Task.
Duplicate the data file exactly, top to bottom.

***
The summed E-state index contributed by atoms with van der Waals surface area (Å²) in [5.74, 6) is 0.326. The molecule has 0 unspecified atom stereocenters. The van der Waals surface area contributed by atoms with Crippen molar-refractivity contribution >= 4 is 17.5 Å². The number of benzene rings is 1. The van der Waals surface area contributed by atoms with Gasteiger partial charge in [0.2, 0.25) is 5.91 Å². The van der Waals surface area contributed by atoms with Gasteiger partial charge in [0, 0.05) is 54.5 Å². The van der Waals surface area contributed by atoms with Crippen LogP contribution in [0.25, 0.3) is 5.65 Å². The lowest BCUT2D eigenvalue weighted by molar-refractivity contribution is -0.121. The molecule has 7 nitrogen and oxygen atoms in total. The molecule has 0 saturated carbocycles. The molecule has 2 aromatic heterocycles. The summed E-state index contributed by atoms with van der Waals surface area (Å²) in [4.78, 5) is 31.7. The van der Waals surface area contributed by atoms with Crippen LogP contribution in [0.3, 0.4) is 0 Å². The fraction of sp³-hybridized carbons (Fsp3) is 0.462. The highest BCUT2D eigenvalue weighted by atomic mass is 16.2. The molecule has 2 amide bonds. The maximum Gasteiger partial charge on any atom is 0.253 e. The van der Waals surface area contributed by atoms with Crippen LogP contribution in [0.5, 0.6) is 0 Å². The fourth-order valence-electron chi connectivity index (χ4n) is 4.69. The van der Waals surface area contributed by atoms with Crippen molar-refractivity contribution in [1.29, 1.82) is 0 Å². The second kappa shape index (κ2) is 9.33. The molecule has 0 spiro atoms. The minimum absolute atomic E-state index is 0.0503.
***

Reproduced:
The summed E-state index contributed by atoms with van der Waals surface area (Å²) in [5.74, 6) is 0.326. The molecule has 0 unspecified atom stereocenters. The van der Waals surface area contributed by atoms with Crippen molar-refractivity contribution >= 4 is 17.5 Å². The number of benzene rings is 1. The van der Waals surface area contributed by atoms with Gasteiger partial charge in [0.2, 0.25) is 5.91 Å². The van der Waals surface area contributed by atoms with Gasteiger partial charge in [0, 0.05) is 54.5 Å². The van der Waals surface area contributed by atoms with Crippen LogP contribution in [0.25, 0.3) is 5.65 Å². The lowest BCUT2D eigenvalue weighted by molar-refractivity contribution is -0.121. The molecule has 7 nitrogen and oxygen atoms in total. The molecule has 0 saturated carbocycles. The molecule has 2 aromatic heterocycles. The summed E-state index contributed by atoms with van der Waals surface area (Å²) in [4.78, 5) is 31.7. The van der Waals surface area contributed by atoms with Crippen LogP contribution in [0.3, 0.4) is 0 Å². The fraction of sp³-hybridized carbons (Fsp3) is 0.462. The highest BCUT2D eigenvalue weighted by atomic mass is 16.2. The molecule has 2 amide bonds. The maximum Gasteiger partial charge on any atom is 0.253 e. The van der Waals surface area contributed by atoms with Crippen LogP contribution in [0.5, 0.6) is 0 Å². The fourth-order valence-electron chi connectivity index (χ4n) is 4.69. The van der Waals surface area contributed by atoms with Crippen molar-refractivity contribution in [1.29, 1.82) is 0 Å². The second kappa shape index (κ2) is 9.33. The molecule has 0 spiro atoms. The minimum absolute atomic E-state index is 0.0503.